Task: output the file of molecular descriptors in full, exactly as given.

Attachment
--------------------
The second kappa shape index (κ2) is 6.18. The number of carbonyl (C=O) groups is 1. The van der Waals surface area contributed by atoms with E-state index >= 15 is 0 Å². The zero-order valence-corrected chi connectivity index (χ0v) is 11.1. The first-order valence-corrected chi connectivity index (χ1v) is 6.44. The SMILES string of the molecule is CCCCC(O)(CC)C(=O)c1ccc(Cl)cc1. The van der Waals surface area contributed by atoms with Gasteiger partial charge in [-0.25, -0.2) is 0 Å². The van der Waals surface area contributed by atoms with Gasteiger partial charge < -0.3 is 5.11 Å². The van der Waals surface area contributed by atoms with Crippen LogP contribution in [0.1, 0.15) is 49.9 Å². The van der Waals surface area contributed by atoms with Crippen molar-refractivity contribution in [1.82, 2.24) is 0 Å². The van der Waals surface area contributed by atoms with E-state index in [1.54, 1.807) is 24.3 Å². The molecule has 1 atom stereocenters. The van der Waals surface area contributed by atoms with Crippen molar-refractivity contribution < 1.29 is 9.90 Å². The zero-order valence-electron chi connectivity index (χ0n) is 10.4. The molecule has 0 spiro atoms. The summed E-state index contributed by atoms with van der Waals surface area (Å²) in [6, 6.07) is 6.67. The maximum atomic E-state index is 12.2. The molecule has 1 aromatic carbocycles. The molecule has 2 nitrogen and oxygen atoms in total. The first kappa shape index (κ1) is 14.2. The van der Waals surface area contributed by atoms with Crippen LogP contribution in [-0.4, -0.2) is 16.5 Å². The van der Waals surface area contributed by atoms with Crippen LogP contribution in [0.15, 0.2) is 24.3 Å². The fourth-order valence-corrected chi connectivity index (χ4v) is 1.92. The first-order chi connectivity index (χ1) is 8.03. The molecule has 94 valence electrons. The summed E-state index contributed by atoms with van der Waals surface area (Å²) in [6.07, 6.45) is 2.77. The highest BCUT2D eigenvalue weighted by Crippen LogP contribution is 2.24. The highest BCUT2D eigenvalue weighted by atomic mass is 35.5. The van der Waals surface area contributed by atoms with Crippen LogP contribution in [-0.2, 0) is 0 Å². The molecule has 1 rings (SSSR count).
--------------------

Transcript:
The second kappa shape index (κ2) is 6.18. The number of carbonyl (C=O) groups is 1. The van der Waals surface area contributed by atoms with E-state index >= 15 is 0 Å². The zero-order valence-corrected chi connectivity index (χ0v) is 11.1. The first-order valence-corrected chi connectivity index (χ1v) is 6.44. The SMILES string of the molecule is CCCCC(O)(CC)C(=O)c1ccc(Cl)cc1. The van der Waals surface area contributed by atoms with Gasteiger partial charge in [-0.25, -0.2) is 0 Å². The van der Waals surface area contributed by atoms with Gasteiger partial charge < -0.3 is 5.11 Å². The van der Waals surface area contributed by atoms with Crippen LogP contribution in [0.1, 0.15) is 49.9 Å². The van der Waals surface area contributed by atoms with Crippen molar-refractivity contribution in [1.82, 2.24) is 0 Å². The van der Waals surface area contributed by atoms with E-state index in [1.54, 1.807) is 24.3 Å². The molecule has 1 atom stereocenters. The van der Waals surface area contributed by atoms with Crippen molar-refractivity contribution < 1.29 is 9.90 Å². The zero-order valence-electron chi connectivity index (χ0n) is 10.4. The molecule has 0 spiro atoms. The summed E-state index contributed by atoms with van der Waals surface area (Å²) in [6, 6.07) is 6.67. The maximum atomic E-state index is 12.2. The molecule has 1 aromatic carbocycles. The molecule has 2 nitrogen and oxygen atoms in total. The first kappa shape index (κ1) is 14.2. The van der Waals surface area contributed by atoms with Crippen LogP contribution in [-0.4, -0.2) is 16.5 Å². The van der Waals surface area contributed by atoms with Crippen LogP contribution in [0.15, 0.2) is 24.3 Å². The fourth-order valence-corrected chi connectivity index (χ4v) is 1.92. The first-order chi connectivity index (χ1) is 8.03. The molecule has 94 valence electrons. The summed E-state index contributed by atoms with van der Waals surface area (Å²) in [6.07, 6.45) is 2.77. The highest BCUT2D eigenvalue weighted by Crippen LogP contribution is 2.24. The highest BCUT2D eigenvalue weighted by atomic mass is 35.5. The van der Waals surface area contributed by atoms with Crippen LogP contribution in [-0.2, 0) is 0 Å². The molecule has 1 rings (SSSR count).